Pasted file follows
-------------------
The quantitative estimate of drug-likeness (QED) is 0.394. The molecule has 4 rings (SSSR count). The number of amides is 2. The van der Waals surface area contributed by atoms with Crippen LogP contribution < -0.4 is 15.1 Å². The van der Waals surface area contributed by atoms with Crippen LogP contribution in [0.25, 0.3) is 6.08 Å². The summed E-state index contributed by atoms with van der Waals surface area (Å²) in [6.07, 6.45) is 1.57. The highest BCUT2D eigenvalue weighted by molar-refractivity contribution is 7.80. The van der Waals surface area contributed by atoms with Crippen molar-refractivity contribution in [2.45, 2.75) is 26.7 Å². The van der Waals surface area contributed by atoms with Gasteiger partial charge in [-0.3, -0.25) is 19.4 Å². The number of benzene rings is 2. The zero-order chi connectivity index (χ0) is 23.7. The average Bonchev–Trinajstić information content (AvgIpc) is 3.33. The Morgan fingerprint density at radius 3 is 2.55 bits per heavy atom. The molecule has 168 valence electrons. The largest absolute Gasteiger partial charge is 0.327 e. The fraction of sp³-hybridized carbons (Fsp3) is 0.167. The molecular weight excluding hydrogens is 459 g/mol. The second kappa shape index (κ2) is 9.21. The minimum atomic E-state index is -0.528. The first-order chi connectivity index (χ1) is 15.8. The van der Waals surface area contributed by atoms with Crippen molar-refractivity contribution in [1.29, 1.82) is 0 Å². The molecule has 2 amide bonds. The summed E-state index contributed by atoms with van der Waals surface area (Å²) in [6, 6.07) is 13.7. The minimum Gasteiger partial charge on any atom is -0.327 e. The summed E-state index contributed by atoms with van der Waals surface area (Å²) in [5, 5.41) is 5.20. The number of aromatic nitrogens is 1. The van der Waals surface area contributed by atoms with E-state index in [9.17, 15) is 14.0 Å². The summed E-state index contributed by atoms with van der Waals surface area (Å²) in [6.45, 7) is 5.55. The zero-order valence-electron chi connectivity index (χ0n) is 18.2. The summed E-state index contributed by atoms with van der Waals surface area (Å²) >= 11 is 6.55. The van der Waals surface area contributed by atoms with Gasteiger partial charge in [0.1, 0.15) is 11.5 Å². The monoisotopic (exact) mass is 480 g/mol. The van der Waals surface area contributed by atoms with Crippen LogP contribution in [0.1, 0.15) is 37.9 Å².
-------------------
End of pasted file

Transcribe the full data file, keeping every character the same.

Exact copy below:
The quantitative estimate of drug-likeness (QED) is 0.394. The molecule has 4 rings (SSSR count). The number of amides is 2. The van der Waals surface area contributed by atoms with Crippen LogP contribution < -0.4 is 15.1 Å². The van der Waals surface area contributed by atoms with Crippen LogP contribution in [0.25, 0.3) is 6.08 Å². The summed E-state index contributed by atoms with van der Waals surface area (Å²) in [6.07, 6.45) is 1.57. The highest BCUT2D eigenvalue weighted by molar-refractivity contribution is 7.80. The van der Waals surface area contributed by atoms with Crippen molar-refractivity contribution in [2.45, 2.75) is 26.7 Å². The van der Waals surface area contributed by atoms with Gasteiger partial charge in [-0.3, -0.25) is 19.4 Å². The number of benzene rings is 2. The zero-order chi connectivity index (χ0) is 23.7. The average Bonchev–Trinajstić information content (AvgIpc) is 3.33. The Morgan fingerprint density at radius 3 is 2.55 bits per heavy atom. The molecule has 168 valence electrons. The largest absolute Gasteiger partial charge is 0.327 e. The fraction of sp³-hybridized carbons (Fsp3) is 0.167. The molecular weight excluding hydrogens is 459 g/mol. The second kappa shape index (κ2) is 9.21. The minimum atomic E-state index is -0.528. The first-order chi connectivity index (χ1) is 15.8. The van der Waals surface area contributed by atoms with Crippen molar-refractivity contribution in [1.29, 1.82) is 0 Å². The molecule has 2 amide bonds. The summed E-state index contributed by atoms with van der Waals surface area (Å²) in [6, 6.07) is 13.7. The minimum Gasteiger partial charge on any atom is -0.327 e. The summed E-state index contributed by atoms with van der Waals surface area (Å²) in [5, 5.41) is 5.20. The number of aromatic nitrogens is 1. The van der Waals surface area contributed by atoms with E-state index in [9.17, 15) is 14.0 Å². The summed E-state index contributed by atoms with van der Waals surface area (Å²) in [6.45, 7) is 5.55. The zero-order valence-electron chi connectivity index (χ0n) is 18.2. The summed E-state index contributed by atoms with van der Waals surface area (Å²) >= 11 is 6.55. The van der Waals surface area contributed by atoms with Gasteiger partial charge in [0.1, 0.15) is 11.5 Å². The monoisotopic (exact) mass is 480 g/mol. The van der Waals surface area contributed by atoms with Crippen LogP contribution in [0.1, 0.15) is 37.9 Å².